Battery expertise at the BMW Group
Innovation 30.04.2024 5 Min.
“I think we’re moving in exactly the right direction” – battery expertise at the BMW Group.

In this interview, we talk to Kurt Vandputte and Peter Lamp. Peter Lamp has been instrumental in developing BMW’s battery expertise, and early this year, he was presented with the HAATBatt Lifetime Achievement Award in the category for Industry. We met them both at the Battery Cell Competence Centre (BCCC), where our topics of conversation included how the future of batteries could affect individual mobility.

Mr Lamp, we’re here at the BCCC, not far from the Research and Innovation Centre, FIZ. It looks very much like a high-tech research facility. Where does the BMW Group stand in terms of battery technology at the moment?

PL: I think we’re in a very strong position. As you said, we’re here in our BCCC not far from the FIZ, and we have just taken our Cell Manufacturing Competence Centre (CMCC) in Parsdorf on stream as well. This combination of the BCCC, with its focus on R&D in cell technology, the CMCC, which is responsible for understanding and establishing cell production on an industrial scale, and the experts that work there, who come from across the globe – this combination puts us on a par with the world’s top battery cell manufacturers. If I think back to the beginnings, to 2008 and the first prototype of the battery electric MINI Cooper, we’ve come a long way since then.

I’m absolutely convinced it’s because we found the right strategy for bmw very early on.
Peter Lamp

And how have we been able to achieve such a level of expertise, would you say?

PL: I’m absolutely convinced it’s because we found the right strategy for BMW very early on. And it’s a relatively simple strategy: we grew our own expertise in the two critical fields of battery cell technology and mass production as quickly and consistently as we could. And that’s why BMW is now in a position to put the best batteries into its electrified vehicles.

Battery expertise at the BMW Group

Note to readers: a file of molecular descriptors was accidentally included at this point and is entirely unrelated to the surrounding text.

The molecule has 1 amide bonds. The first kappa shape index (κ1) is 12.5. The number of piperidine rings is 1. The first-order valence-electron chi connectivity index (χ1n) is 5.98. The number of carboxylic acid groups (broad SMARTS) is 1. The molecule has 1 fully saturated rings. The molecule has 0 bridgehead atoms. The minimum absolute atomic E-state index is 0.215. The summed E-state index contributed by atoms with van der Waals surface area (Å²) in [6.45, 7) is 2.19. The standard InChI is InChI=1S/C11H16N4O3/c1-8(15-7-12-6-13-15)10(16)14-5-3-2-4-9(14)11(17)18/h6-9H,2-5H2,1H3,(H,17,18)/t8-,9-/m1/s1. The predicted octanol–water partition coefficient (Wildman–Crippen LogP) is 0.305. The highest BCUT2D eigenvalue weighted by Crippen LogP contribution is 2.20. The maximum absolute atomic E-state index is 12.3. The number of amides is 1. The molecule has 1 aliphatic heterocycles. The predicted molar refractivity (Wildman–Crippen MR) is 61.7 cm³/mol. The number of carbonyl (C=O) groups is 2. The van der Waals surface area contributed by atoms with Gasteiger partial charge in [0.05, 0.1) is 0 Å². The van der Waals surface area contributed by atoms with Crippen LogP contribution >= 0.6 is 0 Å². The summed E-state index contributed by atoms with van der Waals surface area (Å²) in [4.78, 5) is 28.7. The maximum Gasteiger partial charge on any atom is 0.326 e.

Mr Vandeputte, you have just joined the BMW Group after more than 25 years with Umicore. What’s your assessment of BMW’s battery strategy?

KV: During my time at Umicore, we really appreciated collaborating with BMW on battery technology, because there was a clear strategy based on an in-depth understanding and expertise in cell technology and cell production. After all, that’s really the core of the automotive battery business. Given the challenges facing manufacturers these days, with their industry in transformation – and given BMW’s promise of the ultimate driving machine for customers – I find BMW’s approach very convincing and clear.

Our goals with regard to our upcoming projects are both exciting and challenging.
Kurt Vandeputte

And how did you experience the switch from a “material-tech” company to a German premium carmaker?

KV: It feels great and is really energising. It’s an honour to be a part of the legendary BMW family, and the friendly atmosphere here undoubtedly adds to that feeling as well. Our goals with regard to our upcoming projects are both exciting and challenging. No matter the focus – whether it’s on a battery’s performance, cost, minimising environmental impact or a combination of all three – our task is to achieve the best possible interaction of all the materials in the cell. Which brings us back to the topic of active materials, my specialist area. At Umicore I worked in a highly international, tech-focused environment – and it’s the same in my new role, here at BMW.